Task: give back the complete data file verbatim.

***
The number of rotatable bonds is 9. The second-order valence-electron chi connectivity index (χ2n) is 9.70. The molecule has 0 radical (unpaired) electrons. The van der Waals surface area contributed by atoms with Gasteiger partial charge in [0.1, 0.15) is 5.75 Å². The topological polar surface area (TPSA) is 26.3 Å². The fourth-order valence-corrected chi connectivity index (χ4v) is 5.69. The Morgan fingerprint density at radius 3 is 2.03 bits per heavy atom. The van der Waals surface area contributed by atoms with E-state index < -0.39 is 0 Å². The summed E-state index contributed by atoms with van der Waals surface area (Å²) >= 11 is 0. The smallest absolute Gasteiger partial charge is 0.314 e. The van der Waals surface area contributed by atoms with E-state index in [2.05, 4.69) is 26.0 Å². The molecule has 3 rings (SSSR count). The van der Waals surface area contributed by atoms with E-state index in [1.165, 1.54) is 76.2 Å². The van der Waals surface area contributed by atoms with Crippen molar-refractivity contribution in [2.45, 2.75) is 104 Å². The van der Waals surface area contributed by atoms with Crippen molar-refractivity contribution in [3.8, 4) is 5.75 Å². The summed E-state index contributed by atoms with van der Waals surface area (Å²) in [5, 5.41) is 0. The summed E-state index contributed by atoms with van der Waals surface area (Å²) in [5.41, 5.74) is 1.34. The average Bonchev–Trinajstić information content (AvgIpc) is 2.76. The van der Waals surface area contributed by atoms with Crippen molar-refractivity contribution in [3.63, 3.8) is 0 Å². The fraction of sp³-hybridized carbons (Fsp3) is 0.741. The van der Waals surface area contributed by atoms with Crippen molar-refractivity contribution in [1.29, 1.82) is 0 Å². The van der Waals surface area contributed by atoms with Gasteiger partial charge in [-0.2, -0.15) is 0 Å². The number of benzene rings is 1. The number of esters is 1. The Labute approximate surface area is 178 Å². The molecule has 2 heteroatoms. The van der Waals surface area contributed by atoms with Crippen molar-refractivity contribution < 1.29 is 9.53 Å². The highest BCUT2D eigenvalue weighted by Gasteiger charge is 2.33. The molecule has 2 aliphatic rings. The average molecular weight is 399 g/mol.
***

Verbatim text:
The number of rotatable bonds is 9. The second-order valence-electron chi connectivity index (χ2n) is 9.70. The molecule has 0 radical (unpaired) electrons. The van der Waals surface area contributed by atoms with Gasteiger partial charge in [0.1, 0.15) is 5.75 Å². The topological polar surface area (TPSA) is 26.3 Å². The fourth-order valence-corrected chi connectivity index (χ4v) is 5.69. The Morgan fingerprint density at radius 3 is 2.03 bits per heavy atom. The van der Waals surface area contributed by atoms with E-state index < -0.39 is 0 Å². The summed E-state index contributed by atoms with van der Waals surface area (Å²) >= 11 is 0. The smallest absolute Gasteiger partial charge is 0.314 e. The van der Waals surface area contributed by atoms with E-state index in [2.05, 4.69) is 26.0 Å². The molecule has 3 rings (SSSR count). The van der Waals surface area contributed by atoms with E-state index in [1.165, 1.54) is 76.2 Å². The van der Waals surface area contributed by atoms with Crippen molar-refractivity contribution in [2.45, 2.75) is 104 Å². The van der Waals surface area contributed by atoms with Crippen molar-refractivity contribution in [3.8, 4) is 5.75 Å². The summed E-state index contributed by atoms with van der Waals surface area (Å²) in [5, 5.41) is 0. The summed E-state index contributed by atoms with van der Waals surface area (Å²) in [5.41, 5.74) is 1.34. The average Bonchev–Trinajstić information content (AvgIpc) is 2.76. The van der Waals surface area contributed by atoms with Crippen molar-refractivity contribution in [3.63, 3.8) is 0 Å². The fraction of sp³-hybridized carbons (Fsp3) is 0.741. The van der Waals surface area contributed by atoms with Crippen molar-refractivity contribution in [1.29, 1.82) is 0 Å². The van der Waals surface area contributed by atoms with Gasteiger partial charge in [-0.2, -0.15) is 0 Å². The number of benzene rings is 1. The number of esters is 1. The Labute approximate surface area is 178 Å². The molecule has 2 heteroatoms. The van der Waals surface area contributed by atoms with Crippen molar-refractivity contribution < 1.29 is 9.53 Å². The highest BCUT2D eigenvalue weighted by Gasteiger charge is 2.33. The molecule has 2 aliphatic rings. The average molecular weight is 399 g/mol.